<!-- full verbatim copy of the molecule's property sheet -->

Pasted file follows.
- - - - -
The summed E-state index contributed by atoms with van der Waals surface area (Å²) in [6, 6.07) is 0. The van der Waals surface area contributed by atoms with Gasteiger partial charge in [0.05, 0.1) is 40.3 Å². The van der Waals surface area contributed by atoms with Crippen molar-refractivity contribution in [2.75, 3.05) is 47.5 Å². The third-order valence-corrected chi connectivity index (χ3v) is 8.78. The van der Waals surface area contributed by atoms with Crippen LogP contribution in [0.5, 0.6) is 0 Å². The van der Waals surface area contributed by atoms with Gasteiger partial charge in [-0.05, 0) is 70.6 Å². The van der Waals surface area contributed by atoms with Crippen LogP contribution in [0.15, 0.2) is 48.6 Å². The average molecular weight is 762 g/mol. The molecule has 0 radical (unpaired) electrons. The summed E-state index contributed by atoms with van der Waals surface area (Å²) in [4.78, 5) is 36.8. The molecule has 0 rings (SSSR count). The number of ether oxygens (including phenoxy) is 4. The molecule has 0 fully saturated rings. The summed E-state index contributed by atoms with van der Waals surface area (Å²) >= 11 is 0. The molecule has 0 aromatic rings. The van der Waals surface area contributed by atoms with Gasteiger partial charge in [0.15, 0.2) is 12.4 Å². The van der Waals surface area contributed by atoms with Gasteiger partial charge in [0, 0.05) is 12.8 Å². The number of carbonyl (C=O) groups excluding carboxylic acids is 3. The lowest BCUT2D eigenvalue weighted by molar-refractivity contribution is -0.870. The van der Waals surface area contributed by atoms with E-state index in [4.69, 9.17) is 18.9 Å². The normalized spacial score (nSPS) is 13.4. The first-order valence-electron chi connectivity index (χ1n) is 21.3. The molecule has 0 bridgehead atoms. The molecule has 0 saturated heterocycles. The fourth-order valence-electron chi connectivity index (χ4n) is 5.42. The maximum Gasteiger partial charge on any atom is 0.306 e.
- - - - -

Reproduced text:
The summed E-state index contributed by atoms with van der Waals surface area (Å²) in [6, 6.07) is 0. The van der Waals surface area contributed by atoms with Gasteiger partial charge in [0.05, 0.1) is 40.3 Å². The van der Waals surface area contributed by atoms with Crippen molar-refractivity contribution in [2.75, 3.05) is 47.5 Å². The third-order valence-corrected chi connectivity index (χ3v) is 8.78. The van der Waals surface area contributed by atoms with Crippen LogP contribution in [0.5, 0.6) is 0 Å². The van der Waals surface area contributed by atoms with Gasteiger partial charge in [-0.05, 0) is 70.6 Å². The van der Waals surface area contributed by atoms with Crippen LogP contribution in [0.15, 0.2) is 48.6 Å². The average molecular weight is 762 g/mol. The molecule has 0 radical (unpaired) electrons. The summed E-state index contributed by atoms with van der Waals surface area (Å²) in [4.78, 5) is 36.8. The molecule has 0 rings (SSSR count). The number of ether oxygens (including phenoxy) is 4. The molecule has 0 fully saturated rings. The summed E-state index contributed by atoms with van der Waals surface area (Å²) >= 11 is 0. The molecule has 0 aromatic rings. The van der Waals surface area contributed by atoms with Gasteiger partial charge in [0.15, 0.2) is 12.4 Å². The van der Waals surface area contributed by atoms with Gasteiger partial charge in [0, 0.05) is 12.8 Å². The number of carbonyl (C=O) groups excluding carboxylic acids is 3. The lowest BCUT2D eigenvalue weighted by molar-refractivity contribution is -0.870. The van der Waals surface area contributed by atoms with E-state index in [4.69, 9.17) is 18.9 Å². The normalized spacial score (nSPS) is 13.4. The first-order valence-electron chi connectivity index (χ1n) is 21.3. The molecule has 0 bridgehead atoms. The molecule has 0 saturated heterocycles. The fourth-order valence-electron chi connectivity index (χ4n) is 5.42. The maximum Gasteiger partial charge on any atom is 0.306 e.